Taggart: I think it's always tough when it comes to just learning something new. Every year has been something new for these guys for like the last two or three years. So having a defense that can be there for a while is going to be important for us. But I think it all goes back to teaching and being simple enough so these guys can understand and play at a high level and fast, where they're not running out and thinking too much. I think playing on that side of the ball, our guys got to react and not think, and that's going to be important when it comes to teaching our guys and implementing our system.

Thoughts on Darren staying in the conference with Utah and playing against him?

Taggart: I wish Darren nothing but the best, wherever he plays. Except against us.

Are there some younger guys coming in that will make an impact?

Taggart: Hopefully all of them. They're all going to have an opportunity to. When we recruited every single one of those young men, we told them we're going to give them the opportunity to come in here and take somebody's job. And it's on our current guys to keep their job. Starting Monday, or those guys started this summer, but starting Monday on the football field, they'll get an opportunity to go out and compete and try to work their way into a starting position playing for our football team. Hopefully in a couple weeks we start to see a little more out of guys. Probably then I can probably answer that question a little better. But they're going to have an opportunity to compete, and we've got some really talented young guys coming in. I'm sure a lot of them will play for us because of depth.

What was it that attracted you to Braxton Burmeister?

Taggart: Braxton was always intrigued with Oregon. That was one of his schools. Just like a lot of those kids, they all say Oregon has been their dream school. So when a kid says that and you watch the film and see he's a good football player, you love that as a coach. But Braxton's a winner. He's a really good football player and he's a gym rat. That kid lives in the meeting room, and you've got to kick him out of there and make him go home. He's always there and trying to learn. But he's a winner.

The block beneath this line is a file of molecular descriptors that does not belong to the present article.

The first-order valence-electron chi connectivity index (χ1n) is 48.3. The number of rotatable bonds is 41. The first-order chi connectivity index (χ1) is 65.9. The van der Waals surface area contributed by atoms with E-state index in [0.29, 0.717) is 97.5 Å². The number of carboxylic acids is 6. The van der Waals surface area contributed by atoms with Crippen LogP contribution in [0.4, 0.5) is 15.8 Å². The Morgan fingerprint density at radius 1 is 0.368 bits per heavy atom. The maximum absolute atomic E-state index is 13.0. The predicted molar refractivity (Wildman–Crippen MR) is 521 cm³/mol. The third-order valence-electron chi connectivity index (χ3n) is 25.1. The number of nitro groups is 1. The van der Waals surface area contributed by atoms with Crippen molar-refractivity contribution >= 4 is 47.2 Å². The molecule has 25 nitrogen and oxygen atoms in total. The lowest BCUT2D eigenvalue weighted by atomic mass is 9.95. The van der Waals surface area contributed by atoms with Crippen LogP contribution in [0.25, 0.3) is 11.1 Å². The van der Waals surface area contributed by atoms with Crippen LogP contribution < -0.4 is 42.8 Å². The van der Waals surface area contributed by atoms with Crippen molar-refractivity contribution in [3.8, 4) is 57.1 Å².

What do you know about the Oregon vs Washington rivalry?

Taggart: I know that's a big rivalry. It's tough, and I know they won last year. So we've got to get back to our winning ways.

NCAA Football: Pac-12 Media Day
When asked about the Washington rivalry, Taggart said he knew it was big. Regardless, he knows the Ducks need to get back to their winning ways against the Huskies, but it won’t be easy he understands.
Kirby Lee-USA TODAY Sports

Any thoughts on the rule change that eliminates two-a-day practices?

Taggart: It is what it is. They changed the rules, and we've got to abide by the rules. I don't think many people were doing two-a-days anyways. So it will just give us another way of teaching and developing our guys. I know there will be a lot of walk-throughs. But whatever it is to keep our guys safe and healthy. I'm all for it, developing our guys. I know there will be a lot of walk-throughs. But whatever it is to keep our guys safe and healthy, I'm all for it.

What about signing day?

Taggart: Early signing day, if that's going to help the game, I'm all for it. I'm one of those guys, I didn't think anything was wrong with the other one. You've just got to go out and compete and recruit until you can get them all there. But if early signing day is going to make things better and make the game better, I'm all for that too. At the end of the day, you've got to recruit, recruit, recruit and get guys to come into your system, the right guys.

What is your approach for a guy who has committed to a school already?